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Four Tips to Cope With Today’s Permitting Nightmare

Building and opening stores is taking longer than ever due to challenges that are beyond the control of American retailers — especially permitting backlogs that threaten to overwhelm some municipalities, as well as the labor and materials crunch in construction.

States such as Florida and Texas have always been a little slower on the permitting front. But now retailers in such markets are seeing the entire process — from submitting the plans, to receiving the building permits, to constructing the store, getting it inspected and obtaining the certificate of occupancy — take six or even nine months to complete. That compares to an average of anywhere from three to six months before the pandemic.

For retailers seeking to position for the future by rolling out stores, these delays and uncertainties are causing major headaches.

Here are four tips for adapting to this difficult situation.

No. 1: Change Your Model to Account for Delays
When the build-out process was more stable, retailers could use tried-and-true averages to come up with reliable timetables on the back of a cocktail napkin.

In today’s marketplace, you need to be more cautious about the schedule. If that store would have taken eight weeks to build in 2018 or 2019, it is now safer to expect a 12-week process. In your negotiations with landlords, be sure to build in that additional flexibility.

Retailers are powerless to eliminate backlogs at ports or permitting departments, but some (especially those with ample resources) may be able to work with their internal and external teams to get plans drawn and submitted faster.

Options here include starting plans well before leases are executed and accelerating the internal approval process at the level of the real estate committee. Getting more efficient in this way can help retailers compensate for any construction or permitting delays that occur later.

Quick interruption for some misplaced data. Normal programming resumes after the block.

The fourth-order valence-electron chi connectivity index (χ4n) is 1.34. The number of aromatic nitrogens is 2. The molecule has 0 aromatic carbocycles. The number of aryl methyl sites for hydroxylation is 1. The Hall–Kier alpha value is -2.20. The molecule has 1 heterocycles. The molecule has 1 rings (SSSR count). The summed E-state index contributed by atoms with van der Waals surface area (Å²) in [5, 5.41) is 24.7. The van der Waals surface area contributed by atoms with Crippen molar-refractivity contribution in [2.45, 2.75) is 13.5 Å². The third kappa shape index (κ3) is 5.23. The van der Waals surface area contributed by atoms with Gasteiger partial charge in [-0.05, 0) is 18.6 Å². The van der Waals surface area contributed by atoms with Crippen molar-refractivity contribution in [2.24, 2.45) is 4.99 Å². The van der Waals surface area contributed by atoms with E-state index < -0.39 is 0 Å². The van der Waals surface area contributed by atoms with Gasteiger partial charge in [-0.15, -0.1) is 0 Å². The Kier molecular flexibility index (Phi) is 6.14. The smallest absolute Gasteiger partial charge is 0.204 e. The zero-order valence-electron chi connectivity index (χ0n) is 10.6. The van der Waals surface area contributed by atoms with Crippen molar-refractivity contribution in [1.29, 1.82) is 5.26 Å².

No. 2: Ramp Up Your Communication with Landlords
If the pandemic has taught retailers and landlords anything, it is the value of partnering with each other to deal with a crisis. Communication is integral to that process. Now that the opening date is more likely to be a moving target, it is important for retailers to communicate with their landlords about any delays and obstacles that arise.

If an inspector reschedules that visit for the third time in a row (or fails to show up at all), let the landlord know what has happened. The landlord needs to understand that while you want to get your store open as soon as possible, the delays are beyond your control.

To further maintain that spirit of partnership and demonstrate good faith, retailers could consider informing their landlords of any new actions they are taking to stay on schedule. Due to the logjams at U.S. ports, for example, one national apparel retailer recently switched from international to domestic suppliers of certain materials. While those materials may cost more, they arrive faster.

Each time you touch base with the landlord in this way, it is an opportunity to shore up the relationship and possibly even receive unanticipated help—the landlord could put in a call to a close contact at City Hall, for example, or give you the email address of a more reliable GC or subcontractor.

No. 3: Protect Yourself in the Lease
But while the partnership mentality is important, so, too, is protecting yourself from the repercussions associated with unforeseen delays.

In recent months, we have encouraged some of our expanding retail clients to negotiate a different approach to buildout deadlines in the lease. Prior to the pandemic, these clients’ leases simply included target dates for store openings, after which their landlords would enjoy certain rights of redress. In today’s environment, it is safer to build a provision into the lease that starts the clock ticking on the buildout only after the permits are in hand.

In this approach, the lease may contain deadlines for submitting plans to the city, but otherwise it is all about when that permit is in hand. While this substantial concession by the landlord would not have been possible before, it is now a reasonable request on the part of the retailer.

No. 4: Run Due Diligence on Delays
To plan for and adapt to today’s permitting and construction delays, it is important to understand the specifics that are in play for your own company, as well as the markets in which you aim to open new stores.

Some retailers may be able and willing to take a like-kind user’s second-generation space that will require relatively minor construction activity. As a result, any delays in that store opening are more likely to be associated with backend permitting/approvals. For other operators, new store buildouts are always a major undertaking, with higher associated risks.

Likewise, permitting bottlenecks are worse in some states and municipalities than others. In rethinking your buildout schedule, ask hard questions and think like a data-driven risk manager. Look to the specific dynamics in play with respect to your chain’s store prototypes and target markets.

Real estate has always been about “location, location, location,” and this is every bit as true when it comes to planning for today’s onerous permitting backlogs.

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